“Work…like life, is a pilgrimage, a journey in which we progress not only through the world but through stages of understanding.” David Whyte
A friend who knows I write this blog recently gave me David Whyte’s book, Crossing the Unknown Sea: Work as a Pilgrimage of Identity. “Work,” writes Whyte, is “an opportunity for discovering and shaping the place where the self meets the world.” Even as we are shaping the work we do, he says, our work is shaping us.
I’ve always thought I should separate who I am from what I am, always disliked the fact that when I meet people for the first time, one of their first questions is invariably, “What do you do?” (Or now, “What did you do?) But this book has me pondering how much the work I’ve done has made me—shaped me, if you will—into the person I am today.
For most of my working life, I’ve been, in one form or another, a teacher—a vocation, I now see, I was cut out for. I still remember the jolt of energy I felt my first day of teaching, when I overheard a kid whisper to another: “Hey, he’s pretty cool!” And for the next thirty years, seeing faces light up after I’d shown kids something in a Hemingway short story, a Frost poem, or a Shakespearean play was one of the greatest feelings in the world. Right up there with sex.
I can certainly see how I shaped my work, especially during the first half of my teaching career. As head of the English Department at Mount Desert Island High School on the coast of Maine, I helped instigate and administer a new English curriculum, which included two Advanced Placement English programs that, one state evaluator said, rivaled the curriculum at Phillips Exeter Academy.
But I’ve never realized before now that at the same time I was shaping the curriculum, this curriculum was shaping me. During those years, I created a persona based on the college professors I admired. Driven by the shame of growing up in an alcoholic family, teaching at MDIHS gave me the respect I craved, even to the point of becoming intimidating. At a time when teachers were dressing more and more informally, I wore suits and vests and ties with matching pocket-handkerchiefs. I assigned abstruse literary works by William Faulkner and James Joyce; I covered student compositions with acerbic comments, which more than once reduced school valedictorians to tears.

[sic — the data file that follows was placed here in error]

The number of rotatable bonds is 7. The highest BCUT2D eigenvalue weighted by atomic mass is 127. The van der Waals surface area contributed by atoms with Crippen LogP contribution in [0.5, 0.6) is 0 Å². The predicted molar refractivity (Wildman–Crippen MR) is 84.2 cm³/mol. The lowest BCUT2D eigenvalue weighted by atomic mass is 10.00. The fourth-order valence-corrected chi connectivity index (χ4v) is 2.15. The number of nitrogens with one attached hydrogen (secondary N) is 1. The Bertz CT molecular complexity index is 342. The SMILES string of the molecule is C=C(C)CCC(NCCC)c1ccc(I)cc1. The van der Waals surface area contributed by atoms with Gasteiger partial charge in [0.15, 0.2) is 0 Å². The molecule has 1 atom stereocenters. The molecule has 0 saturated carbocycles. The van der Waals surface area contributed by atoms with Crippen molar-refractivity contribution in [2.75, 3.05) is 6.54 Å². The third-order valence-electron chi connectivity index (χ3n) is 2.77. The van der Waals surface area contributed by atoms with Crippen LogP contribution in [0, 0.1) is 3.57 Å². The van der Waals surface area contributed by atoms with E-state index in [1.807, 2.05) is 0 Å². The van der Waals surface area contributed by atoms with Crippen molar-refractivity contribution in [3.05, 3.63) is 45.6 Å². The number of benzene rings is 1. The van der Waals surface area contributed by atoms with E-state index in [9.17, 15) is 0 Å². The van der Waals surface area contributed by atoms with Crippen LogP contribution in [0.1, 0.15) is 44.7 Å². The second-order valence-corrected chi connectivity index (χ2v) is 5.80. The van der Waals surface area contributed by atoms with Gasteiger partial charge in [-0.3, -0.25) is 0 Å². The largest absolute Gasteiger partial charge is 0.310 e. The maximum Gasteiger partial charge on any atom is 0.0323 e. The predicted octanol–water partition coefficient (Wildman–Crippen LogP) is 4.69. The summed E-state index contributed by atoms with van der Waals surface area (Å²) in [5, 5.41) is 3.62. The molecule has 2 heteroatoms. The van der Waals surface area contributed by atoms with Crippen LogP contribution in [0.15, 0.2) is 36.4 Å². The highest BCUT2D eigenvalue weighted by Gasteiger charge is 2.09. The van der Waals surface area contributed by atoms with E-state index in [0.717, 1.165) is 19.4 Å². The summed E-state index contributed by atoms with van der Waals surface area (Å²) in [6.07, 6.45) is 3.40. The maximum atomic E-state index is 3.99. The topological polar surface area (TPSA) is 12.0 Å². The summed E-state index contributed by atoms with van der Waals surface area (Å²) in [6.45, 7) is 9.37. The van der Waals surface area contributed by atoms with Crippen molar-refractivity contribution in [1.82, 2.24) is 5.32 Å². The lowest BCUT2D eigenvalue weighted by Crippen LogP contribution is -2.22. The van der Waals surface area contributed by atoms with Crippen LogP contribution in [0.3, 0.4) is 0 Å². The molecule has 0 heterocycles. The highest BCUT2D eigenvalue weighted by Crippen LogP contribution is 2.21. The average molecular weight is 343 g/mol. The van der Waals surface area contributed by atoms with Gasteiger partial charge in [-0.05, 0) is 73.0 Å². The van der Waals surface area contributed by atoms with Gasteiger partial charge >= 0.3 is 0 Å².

I became a local legend at MDIHS. And, for a while, I loved it.
Then suddenly I was suffocating. “I have become everything I hate,” I wrote in my journal. My teaching persona felt more and more like a body bag. This urge to break out of what seemed like prison led to the break up of my marriage, which, ironically, had been weakened over the years by the amount of time I’d spend preparing lessons, correcting compositions, and designing English programs.
Finally, I left MDIHS in the middle of the school year to marry another woman and live in southern Maine.
Since then, I’ve looked back at those fifteen years as misspent, seen myself as phony, blamed myself for hiding behind walls. Overlooking the students from those years who still write to me, I’ve focused only on the students I failed by not taking into account a horrific home life or a major learning disability.
Whyte’s book is helping me understand those years differently: “…often it is simply the nature of things that walls that once served and sheltered us…only imprison us when we have remained within their confines for too long.”